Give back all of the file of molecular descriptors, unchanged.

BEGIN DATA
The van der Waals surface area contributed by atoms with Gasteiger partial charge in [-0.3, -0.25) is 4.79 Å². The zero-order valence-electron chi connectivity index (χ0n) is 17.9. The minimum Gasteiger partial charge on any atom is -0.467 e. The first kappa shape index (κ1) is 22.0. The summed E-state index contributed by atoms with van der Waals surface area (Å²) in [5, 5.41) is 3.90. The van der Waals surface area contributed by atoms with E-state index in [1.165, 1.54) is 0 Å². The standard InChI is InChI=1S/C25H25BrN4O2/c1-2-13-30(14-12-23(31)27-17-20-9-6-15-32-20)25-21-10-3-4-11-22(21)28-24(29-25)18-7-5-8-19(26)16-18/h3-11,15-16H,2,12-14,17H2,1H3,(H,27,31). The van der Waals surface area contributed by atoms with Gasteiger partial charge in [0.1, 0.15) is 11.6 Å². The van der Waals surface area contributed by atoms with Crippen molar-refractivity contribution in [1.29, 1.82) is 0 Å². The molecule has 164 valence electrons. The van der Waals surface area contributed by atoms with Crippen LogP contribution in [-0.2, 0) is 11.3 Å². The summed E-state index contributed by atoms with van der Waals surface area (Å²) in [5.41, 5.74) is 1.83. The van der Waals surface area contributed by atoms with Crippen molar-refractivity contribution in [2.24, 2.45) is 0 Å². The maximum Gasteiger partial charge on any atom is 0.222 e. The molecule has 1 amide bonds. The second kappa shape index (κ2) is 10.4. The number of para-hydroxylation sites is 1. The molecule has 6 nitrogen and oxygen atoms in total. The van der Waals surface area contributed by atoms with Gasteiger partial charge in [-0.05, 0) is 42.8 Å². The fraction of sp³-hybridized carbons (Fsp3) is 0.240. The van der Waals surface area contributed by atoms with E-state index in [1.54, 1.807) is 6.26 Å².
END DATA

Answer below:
The van der Waals surface area contributed by atoms with Gasteiger partial charge in [-0.3, -0.25) is 4.79 Å². The zero-order valence-electron chi connectivity index (χ0n) is 17.9. The minimum Gasteiger partial charge on any atom is -0.467 e. The first kappa shape index (κ1) is 22.0. The summed E-state index contributed by atoms with van der Waals surface area (Å²) in [5, 5.41) is 3.90. The van der Waals surface area contributed by atoms with E-state index in [1.165, 1.54) is 0 Å². The standard InChI is InChI=1S/C25H25BrN4O2/c1-2-13-30(14-12-23(31)27-17-20-9-6-15-32-20)25-21-10-3-4-11-22(21)28-24(29-25)18-7-5-8-19(26)16-18/h3-11,15-16H,2,12-14,17H2,1H3,(H,27,31). The van der Waals surface area contributed by atoms with Gasteiger partial charge in [0.1, 0.15) is 11.6 Å². The van der Waals surface area contributed by atoms with Crippen molar-refractivity contribution in [1.29, 1.82) is 0 Å². The molecule has 164 valence electrons. The van der Waals surface area contributed by atoms with Crippen LogP contribution in [-0.2, 0) is 11.3 Å². The summed E-state index contributed by atoms with van der Waals surface area (Å²) in [5.41, 5.74) is 1.83. The van der Waals surface area contributed by atoms with Crippen molar-refractivity contribution in [2.24, 2.45) is 0 Å². The maximum Gasteiger partial charge on any atom is 0.222 e. The molecule has 1 amide bonds. The second kappa shape index (κ2) is 10.4. The number of para-hydroxylation sites is 1. The molecule has 6 nitrogen and oxygen atoms in total. The van der Waals surface area contributed by atoms with Gasteiger partial charge in [-0.05, 0) is 42.8 Å². The fraction of sp³-hybridized carbons (Fsp3) is 0.240. The van der Waals surface area contributed by atoms with E-state index in [1.54, 1.807) is 6.26 Å².